As the 2016 regular season winds down, the Reds will face a litany of questions heading into the offseason. At the top of that list is determining what the starting rotation will look like and whether to use their two most talented pitchers — Raisel Iglesias and Michael Lorenzen — in starting roles.

That decision, of course, will boil down to the health of the two right-handers, as arm injuries forced them to pitch almost exclusively out of the bullpen this season. If it’s determined by team doctors that they can’t handle the workload of a full season of starting, the decision will be easy: leave them in the bullpen. And that certainly wouldn’t be the worst thing in the world. Both pitchers have thrown the ball extremely well out of the ‘pen, bringing much-needed stability to a group that was reeling through the first two months of the season.

But if the pitchers show they can potentially handle starting, the Reds can’t afford to pigeonhole either one in the bullpen based on the success they’ve had there this year (though the argument can certainly be made that the duo would be better utilized as 100-inning relievers, as our friends at Red Reporter recently did). Most baseball fans realize that starters bring more value than relievers based on logging far more innings. With Iglesias and Lorenzen, it goes beyond that. If you make a list of the pitchers with the best pure stuff in the Reds organization, those two may be at the very top.

Lorenzen’s four-seam fastball averages 96 mph and has been clocked as high as 99, while his two-seamer, slider, and curveball all have nasty movement in their own right. Both of his fastballs both tail in to right-handers, while his breaking pitches get late, sharp movement. His curveball has been among the league’s best, averaging nearly eight inches of vertical movement, ranking among the likes of Felix Hernandez and Rich Hill. The movement on all of his pitches has helped him to a ridiculous 61.9 ground-ball percentage this season (his slider sits at 63 percent, while his two-seamer is over 70 percent). Most of his spin rates don’t jump off the page, except for his nasty slider, which averages 2,471 rpm, ranking 21st out of 132 pitchers who have thrown the ball 200 or more times.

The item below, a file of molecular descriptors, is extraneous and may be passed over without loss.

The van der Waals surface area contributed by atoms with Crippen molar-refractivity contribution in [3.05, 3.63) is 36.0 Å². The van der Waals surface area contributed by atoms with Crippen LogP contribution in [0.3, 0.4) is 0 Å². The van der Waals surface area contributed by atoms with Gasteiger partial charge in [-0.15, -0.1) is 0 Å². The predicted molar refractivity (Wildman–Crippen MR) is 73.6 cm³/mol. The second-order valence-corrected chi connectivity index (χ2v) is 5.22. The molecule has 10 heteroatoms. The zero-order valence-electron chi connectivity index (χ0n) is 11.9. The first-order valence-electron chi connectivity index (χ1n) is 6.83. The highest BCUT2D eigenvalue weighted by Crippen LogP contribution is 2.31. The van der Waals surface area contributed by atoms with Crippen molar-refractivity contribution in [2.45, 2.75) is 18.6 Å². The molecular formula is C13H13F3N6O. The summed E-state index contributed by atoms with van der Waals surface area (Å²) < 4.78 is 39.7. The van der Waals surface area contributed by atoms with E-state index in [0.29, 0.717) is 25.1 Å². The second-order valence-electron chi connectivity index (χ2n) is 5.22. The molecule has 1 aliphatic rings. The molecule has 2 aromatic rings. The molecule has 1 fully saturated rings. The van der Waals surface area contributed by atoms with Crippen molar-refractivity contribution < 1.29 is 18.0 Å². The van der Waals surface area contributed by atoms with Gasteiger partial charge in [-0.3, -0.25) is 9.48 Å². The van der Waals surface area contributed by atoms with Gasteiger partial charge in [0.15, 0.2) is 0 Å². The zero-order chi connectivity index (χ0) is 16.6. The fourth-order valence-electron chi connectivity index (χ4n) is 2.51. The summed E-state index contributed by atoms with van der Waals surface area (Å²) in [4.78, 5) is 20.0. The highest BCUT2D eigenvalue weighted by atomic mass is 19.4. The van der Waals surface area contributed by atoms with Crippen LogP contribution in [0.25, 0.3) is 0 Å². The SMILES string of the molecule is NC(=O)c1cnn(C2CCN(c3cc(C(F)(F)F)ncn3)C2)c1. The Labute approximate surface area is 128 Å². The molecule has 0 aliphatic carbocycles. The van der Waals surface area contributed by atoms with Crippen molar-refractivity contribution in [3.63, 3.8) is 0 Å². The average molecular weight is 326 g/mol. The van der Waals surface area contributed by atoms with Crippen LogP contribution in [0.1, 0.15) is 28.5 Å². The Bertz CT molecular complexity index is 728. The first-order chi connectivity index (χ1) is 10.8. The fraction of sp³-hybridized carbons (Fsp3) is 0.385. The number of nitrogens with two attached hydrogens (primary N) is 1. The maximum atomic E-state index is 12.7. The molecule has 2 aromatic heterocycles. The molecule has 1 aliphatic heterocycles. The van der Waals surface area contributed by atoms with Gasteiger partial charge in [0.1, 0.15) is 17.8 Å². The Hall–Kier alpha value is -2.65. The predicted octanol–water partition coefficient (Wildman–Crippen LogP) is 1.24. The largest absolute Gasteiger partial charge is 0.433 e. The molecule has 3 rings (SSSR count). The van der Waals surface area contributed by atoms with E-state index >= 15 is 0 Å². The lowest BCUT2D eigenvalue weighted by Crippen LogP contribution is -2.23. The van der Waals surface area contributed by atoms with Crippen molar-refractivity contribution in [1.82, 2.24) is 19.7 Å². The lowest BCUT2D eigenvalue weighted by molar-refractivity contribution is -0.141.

While the strikeout numbers aren’t where you’d expect them to be for a pitcher with Lorenzen’s stuff (23.3 K%), he has, of course, seen the number go up as a reliever and has also improved his control tremendously in his second big-league season, dropping his walk rate from 11.1 percent to 6.3 percent. All of this has boiled down to a 2.45 ERA, 3.61 FIP, and 3.16 xFIP.

Iglesias, on the other hand, may not throw as hard on average (although he has cranked it up to 98 on occasion), but his stuff may be even better than Lorenzen. He comes at hitters from all different arm angles and boasts four pitches that all generate a ton of movement. The horizontal movement on his sinker, for example, is over nine inches as it tails toward the right-handed batter’s box. No other pitcher with more than 70 innings pitched has averaged more horizontal movement on the pitch. Additionally, the spin rates on Iglesias’ four-seam, sinker, and slider are all above league average, which has helped him to a plus whiff rate on each:

iglesias-spin-rate-whiff-rate

Interestingly, Iglesias still hasn’t been quite as good as he was last year when he pitched mostly as a starter. His 2.24 ERA and 3.30 FIP are improvements, but his xFIP (3.90) and SIERA (3.62) have both increased by a bit, which we can trace back to a slight dip in strikeouts, a slight rise in walks, and a slightly below average home-run-to-fly-ball ratio.

In some ways, the situations of Iglesias and Lorenzen are comparable to that of Aroldis Chapman. The circumstances that sent Chapman to the bullpen were different, of course. Rather than being forced in a relief role due to injury, he was moved there out of necessity, as the Reds were a competitive team and needed help in the bullpen. Once the Cuban Missile had success in the ‘pen, the organization never gave him an opportunity to start again. Things still worked out for Chapman and the team as he became the most dominant closer in baseball, but it’s hard not to wonder what he could’ve done in a starting role.

The club has a chance to make a different choice with Iglesias and Lorenzen, though. They’ve both been incredibly successful in the bullpen, but they could be great starters. If health or performance keeps that from happening, there’s nothing wrong with that. But both pitchers should at least get an opportunity to show they can hold up in a starting role and truly maximize their potential.